However you set up and manage your presence on Twitter, you need to be noticed to be successful. How do you do that? Here is my guide as to how a small business can build their presence on Twitter. This information is based on my collected observations, and is provided on a “do as I say not as I do” basis!

First of all, set up your account properly. Enter a good description and a link to your website. Change the background. Upload a photo or a company logo. Don’t make it too much like spam – exhortations to follow you or purchase your services will get you blocked by many people.

Follow some other accounts. Don’t just do this based on who you think should notice you, but on who you want to pay attention to. Search for relevant businesses and subjects, or, if a personal account, look for people that you know to be interesting.

After that, watch your twitter stream.

  • Reply to questions and take part in discussion.
  • Retweet (pass on) interesting items brought up by people that you are following.
  • If you see something that you like elsewhere on the internet, post it on twitter.
  • Contribute useful information that people want to pass on. Provide links, pictures, and wise or witty comments when possible.
  • When relevant, use popular hashtags to be seen by more people.
  • Mention what you do or what you sell, but don’t constantly bombard people with it. An occasional notice is all right, constant bombardment will get you reported for spam.
  • When you do need to announce something, do it at the right time for your target audience. If like me you are an insomniac and tend to finish things in the middle of the night, repost them when people are awake.


There are two conventions on retweeting. The original method involved copying the tweet that you wished to quote in to a new tweet, and adding the prefix “RT: @name:” in front of the quote, and perhaps adding a comment too. On seeing the popularity of retweeting, Twitter added a Retweet link to their interface. Unfortunately it doesn’t work in the same way; the official retweet method will cause the tweet to appear in your followers Twitter stream but it will not be obvious that you placed it there. Instead, the original tweeter’s picture will appear, and your name will be shown alongside the retweet. Where possible, it is a good idea to use the original manual method. Doing that will allow you to add a comment alongside the quoted tweet and will ensure that replies come to you and not to the original tweeter, thus starting conversation. If other people retweet the same information in turn, your name is likely to stay in their retweet, whereas if you used the official method it will not.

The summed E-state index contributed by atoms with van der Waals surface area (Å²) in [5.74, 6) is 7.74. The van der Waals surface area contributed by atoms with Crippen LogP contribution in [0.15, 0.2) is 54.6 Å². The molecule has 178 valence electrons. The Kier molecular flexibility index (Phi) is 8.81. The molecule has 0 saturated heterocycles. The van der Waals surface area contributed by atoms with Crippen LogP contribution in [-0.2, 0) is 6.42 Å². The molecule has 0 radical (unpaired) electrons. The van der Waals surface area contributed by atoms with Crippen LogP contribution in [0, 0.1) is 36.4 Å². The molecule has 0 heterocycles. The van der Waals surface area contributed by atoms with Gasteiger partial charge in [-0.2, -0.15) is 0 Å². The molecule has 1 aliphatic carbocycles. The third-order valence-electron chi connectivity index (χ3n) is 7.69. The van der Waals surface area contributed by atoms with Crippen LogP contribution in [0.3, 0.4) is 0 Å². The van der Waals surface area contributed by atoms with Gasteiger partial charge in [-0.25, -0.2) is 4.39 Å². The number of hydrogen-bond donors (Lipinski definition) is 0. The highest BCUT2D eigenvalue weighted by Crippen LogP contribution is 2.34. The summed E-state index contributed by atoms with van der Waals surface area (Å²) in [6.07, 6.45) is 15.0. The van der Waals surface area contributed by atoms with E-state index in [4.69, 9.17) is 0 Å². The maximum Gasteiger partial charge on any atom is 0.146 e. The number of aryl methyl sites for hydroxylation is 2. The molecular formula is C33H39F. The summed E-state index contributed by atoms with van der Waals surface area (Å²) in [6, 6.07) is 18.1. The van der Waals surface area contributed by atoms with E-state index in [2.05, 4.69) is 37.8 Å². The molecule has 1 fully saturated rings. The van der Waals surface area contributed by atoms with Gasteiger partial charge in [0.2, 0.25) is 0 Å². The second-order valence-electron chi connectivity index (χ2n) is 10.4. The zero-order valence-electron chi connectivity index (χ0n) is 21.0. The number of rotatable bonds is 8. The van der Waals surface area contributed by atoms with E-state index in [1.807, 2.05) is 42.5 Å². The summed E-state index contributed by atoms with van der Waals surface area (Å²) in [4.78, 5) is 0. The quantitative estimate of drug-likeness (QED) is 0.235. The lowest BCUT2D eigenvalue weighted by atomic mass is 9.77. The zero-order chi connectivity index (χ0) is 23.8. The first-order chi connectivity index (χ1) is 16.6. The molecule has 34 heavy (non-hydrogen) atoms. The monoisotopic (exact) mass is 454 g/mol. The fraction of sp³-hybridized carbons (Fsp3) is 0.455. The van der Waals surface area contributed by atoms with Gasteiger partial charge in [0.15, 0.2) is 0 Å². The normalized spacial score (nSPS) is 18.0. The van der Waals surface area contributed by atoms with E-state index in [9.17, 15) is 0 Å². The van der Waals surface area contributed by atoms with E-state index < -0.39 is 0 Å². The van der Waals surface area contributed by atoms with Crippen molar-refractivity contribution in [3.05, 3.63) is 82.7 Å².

If you do all these things then people will start to follow you and talk to you. Reply to them and build up relationships. These relationships are the key to twitter. Use Twitter as a social network first, and an advertising medium second and you won’t go far wrong.

This article is cross-posted from the authors business website, Refresh Technology.

Author: Latentexistence

The world is broken and I can't fix it because I am broken. I can, however, rant about it all and this is where I do that when I can get my thoughts together. Most of the time you'll find my words on Twitter rather than here though. I sometimes write for Where's The Benefit too.

2 thoughts on “Marketing on Twitter: Don’t spam me!”

  1. A good article I think. A personalised way of bringing custom. Improving customer relations, and a business’s relationship to its target audience is always a good thing, Also the feedback from the customers could in some case’s improve future products, something that has dwindled since “ford-ism” has taken a grip.